With the catastrophic expectation of losing most of our reefs by 2050 still looming over us, one feels compelled to look for reasons to be somewhat optimistic (or simply less negative). On the one hand nature seems to find ways: some reefs are showing resilience – we observe coral assemblages that are natural survivors, naturally resistant to huge storm surges, waves, currents. They are slower growing and can persist through bleaching events. Along with more resilient coral species on individual reefs, there are also places (such as northern Oman or the Red Sea) that host areas where the El Niño conditions aren’t bleaching corals.

This is the cause of some optimism. These, however, cannot compensate for the majority of corals (called Acropora) that are dying off badly during bleaching events. In terms of the underlying chemistry of acidification and likely increased rate of bleaching events, it’s hard to be optimistic for the larger area of oceanic coral reefs – reef areas synonymous with our love of the seas, such as the Great Barrier Reef, Florida or the wider Caribbean’s marine environment (although some areas of Belize and outer, more isolated, islands of Nicaragua are in better shape). This year we need to start seeing some of the coral reef resilience science being played out at operational scales in the oceans. Several researchers are breeding live corals in aquariums, to reintroduce them to the wild when populations are in most need.

At the moment, we’re still dabbling in the science of restoration of reefs. However, we need to start scaling up our restoration and reef-manipulation experiments to offer them a good start, with corals that can withstand climate change. This means massive transplantation eff orts, and vast reductions of pollutants into the coastal water systems, so corals can recruit, survive and grow. We also need to completely stop fishing for herbivorous fish that allow the reefs to outcompete algae. We have to do all we can to keep the world’s naturally thriving coral reefs as healthy as possible to withstand rising sea temperatures.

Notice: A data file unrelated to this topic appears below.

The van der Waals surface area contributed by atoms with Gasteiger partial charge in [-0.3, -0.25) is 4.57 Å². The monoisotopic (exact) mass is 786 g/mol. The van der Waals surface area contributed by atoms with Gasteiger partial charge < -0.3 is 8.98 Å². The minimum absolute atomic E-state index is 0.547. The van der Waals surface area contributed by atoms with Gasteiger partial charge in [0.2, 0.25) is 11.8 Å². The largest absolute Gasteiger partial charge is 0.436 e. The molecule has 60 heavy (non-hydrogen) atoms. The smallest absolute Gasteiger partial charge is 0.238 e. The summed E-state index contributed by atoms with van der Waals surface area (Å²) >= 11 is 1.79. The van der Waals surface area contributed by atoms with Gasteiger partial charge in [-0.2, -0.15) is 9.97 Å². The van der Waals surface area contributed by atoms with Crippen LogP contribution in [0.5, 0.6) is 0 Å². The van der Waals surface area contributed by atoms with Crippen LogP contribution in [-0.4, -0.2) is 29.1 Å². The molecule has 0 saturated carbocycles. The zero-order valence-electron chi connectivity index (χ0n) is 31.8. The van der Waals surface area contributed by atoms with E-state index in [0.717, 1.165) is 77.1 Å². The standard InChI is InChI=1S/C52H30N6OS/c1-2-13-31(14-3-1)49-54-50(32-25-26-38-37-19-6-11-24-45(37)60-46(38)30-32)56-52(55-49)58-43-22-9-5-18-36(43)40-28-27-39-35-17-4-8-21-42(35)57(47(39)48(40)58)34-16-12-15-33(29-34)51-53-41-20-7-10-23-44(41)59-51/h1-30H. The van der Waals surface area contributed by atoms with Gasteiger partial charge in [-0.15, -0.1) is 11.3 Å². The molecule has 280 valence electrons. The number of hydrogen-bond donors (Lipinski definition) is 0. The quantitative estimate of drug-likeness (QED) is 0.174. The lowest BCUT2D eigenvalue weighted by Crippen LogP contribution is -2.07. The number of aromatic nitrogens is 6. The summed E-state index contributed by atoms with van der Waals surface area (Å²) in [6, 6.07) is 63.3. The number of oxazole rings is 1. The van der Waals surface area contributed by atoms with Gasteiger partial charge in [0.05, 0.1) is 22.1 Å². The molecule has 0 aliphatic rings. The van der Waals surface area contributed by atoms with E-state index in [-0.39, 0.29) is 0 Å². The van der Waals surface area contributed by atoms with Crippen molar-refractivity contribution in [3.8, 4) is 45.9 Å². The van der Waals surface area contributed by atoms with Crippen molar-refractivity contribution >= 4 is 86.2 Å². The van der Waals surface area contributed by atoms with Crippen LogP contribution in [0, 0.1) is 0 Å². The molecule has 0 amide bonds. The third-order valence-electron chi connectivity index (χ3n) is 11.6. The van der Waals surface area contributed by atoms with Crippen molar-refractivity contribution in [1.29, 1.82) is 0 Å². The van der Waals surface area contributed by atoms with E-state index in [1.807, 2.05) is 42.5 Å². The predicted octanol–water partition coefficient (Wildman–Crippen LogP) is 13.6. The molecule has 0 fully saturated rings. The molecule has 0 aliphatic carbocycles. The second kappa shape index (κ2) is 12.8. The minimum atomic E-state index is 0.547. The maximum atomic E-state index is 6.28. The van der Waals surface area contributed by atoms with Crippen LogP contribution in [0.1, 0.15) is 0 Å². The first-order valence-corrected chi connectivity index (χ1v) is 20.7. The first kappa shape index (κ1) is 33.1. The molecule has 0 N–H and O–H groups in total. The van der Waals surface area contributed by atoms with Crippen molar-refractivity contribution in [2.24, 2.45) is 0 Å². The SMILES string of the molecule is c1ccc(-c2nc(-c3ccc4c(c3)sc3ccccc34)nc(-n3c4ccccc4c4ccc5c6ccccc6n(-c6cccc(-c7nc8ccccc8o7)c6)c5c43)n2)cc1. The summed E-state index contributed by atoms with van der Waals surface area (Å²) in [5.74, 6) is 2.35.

What can you do to help?
Become a volunteer – help us on our expeditions, or volunteer with organisations such as Biosphere Expeditions (where we teach Reef Check). Blue Ventures and Operation Wallacea offer longer trips embedded in communities. Use your purchasing power – only buy goods and book onto holidays that have good environmental credentials. When travelling, work out your carbon usage, and plant trees. www.grow-trees.com. Use less carbon in your life – coral reef scientists believe the best case scenario is that we only have one-degree climate change in our seas by 2050. Even that will increase the frequency of coral bleaching events, killing many reefs. Buy less single-use plastics and recycle. Cycle or walk to shops, work and school. It’s good for you. Keeps you happier, healthier, and calmer in decision-making.

This article was written by Jean Luc Solandt, Principal Specialist, MPA (MCS), for our spring 2018 membership magazine ‘Marine Conservation’. If you’d like to receive our fantastic quarterly magazine straight to your door, you can become a member from as little as £3.50 per month.